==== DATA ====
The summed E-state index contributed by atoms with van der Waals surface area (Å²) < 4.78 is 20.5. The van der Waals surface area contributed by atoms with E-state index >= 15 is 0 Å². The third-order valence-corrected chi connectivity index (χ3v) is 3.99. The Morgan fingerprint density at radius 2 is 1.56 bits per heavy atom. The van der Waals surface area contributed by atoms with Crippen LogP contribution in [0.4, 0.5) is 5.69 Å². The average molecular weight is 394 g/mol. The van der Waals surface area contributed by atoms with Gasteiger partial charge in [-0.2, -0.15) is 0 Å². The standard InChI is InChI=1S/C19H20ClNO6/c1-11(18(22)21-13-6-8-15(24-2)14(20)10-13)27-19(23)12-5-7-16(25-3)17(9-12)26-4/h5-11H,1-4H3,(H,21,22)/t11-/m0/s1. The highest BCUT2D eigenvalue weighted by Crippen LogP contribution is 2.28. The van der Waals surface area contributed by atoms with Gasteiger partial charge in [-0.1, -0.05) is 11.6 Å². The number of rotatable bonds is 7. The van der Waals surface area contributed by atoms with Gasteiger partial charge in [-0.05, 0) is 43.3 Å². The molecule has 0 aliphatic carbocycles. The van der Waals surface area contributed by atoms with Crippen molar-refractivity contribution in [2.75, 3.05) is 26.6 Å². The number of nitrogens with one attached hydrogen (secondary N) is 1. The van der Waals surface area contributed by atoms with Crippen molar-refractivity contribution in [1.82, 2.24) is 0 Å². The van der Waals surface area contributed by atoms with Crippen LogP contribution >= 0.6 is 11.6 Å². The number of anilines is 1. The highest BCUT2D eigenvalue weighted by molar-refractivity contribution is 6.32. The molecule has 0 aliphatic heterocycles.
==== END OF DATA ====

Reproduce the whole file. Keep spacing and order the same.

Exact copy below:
The summed E-state index contributed by atoms with van der Waals surface area (Å²) < 4.78 is 20.5. The van der Waals surface area contributed by atoms with E-state index >= 15 is 0 Å². The third-order valence-corrected chi connectivity index (χ3v) is 3.99. The Morgan fingerprint density at radius 2 is 1.56 bits per heavy atom. The van der Waals surface area contributed by atoms with Crippen LogP contribution in [0.4, 0.5) is 5.69 Å². The average molecular weight is 394 g/mol. The van der Waals surface area contributed by atoms with Gasteiger partial charge in [-0.2, -0.15) is 0 Å². The standard InChI is InChI=1S/C19H20ClNO6/c1-11(18(22)21-13-6-8-15(24-2)14(20)10-13)27-19(23)12-5-7-16(25-3)17(9-12)26-4/h5-11H,1-4H3,(H,21,22)/t11-/m0/s1. The highest BCUT2D eigenvalue weighted by Crippen LogP contribution is 2.28. The van der Waals surface area contributed by atoms with Gasteiger partial charge in [-0.1, -0.05) is 11.6 Å². The number of rotatable bonds is 7. The van der Waals surface area contributed by atoms with Gasteiger partial charge in [-0.05, 0) is 43.3 Å². The molecule has 0 aliphatic carbocycles. The van der Waals surface area contributed by atoms with Crippen molar-refractivity contribution in [2.75, 3.05) is 26.6 Å². The number of nitrogens with one attached hydrogen (secondary N) is 1. The van der Waals surface area contributed by atoms with Crippen molar-refractivity contribution in [1.82, 2.24) is 0 Å². The van der Waals surface area contributed by atoms with Crippen LogP contribution >= 0.6 is 11.6 Å². The number of anilines is 1. The highest BCUT2D eigenvalue weighted by molar-refractivity contribution is 6.32. The molecule has 0 aliphatic heterocycles.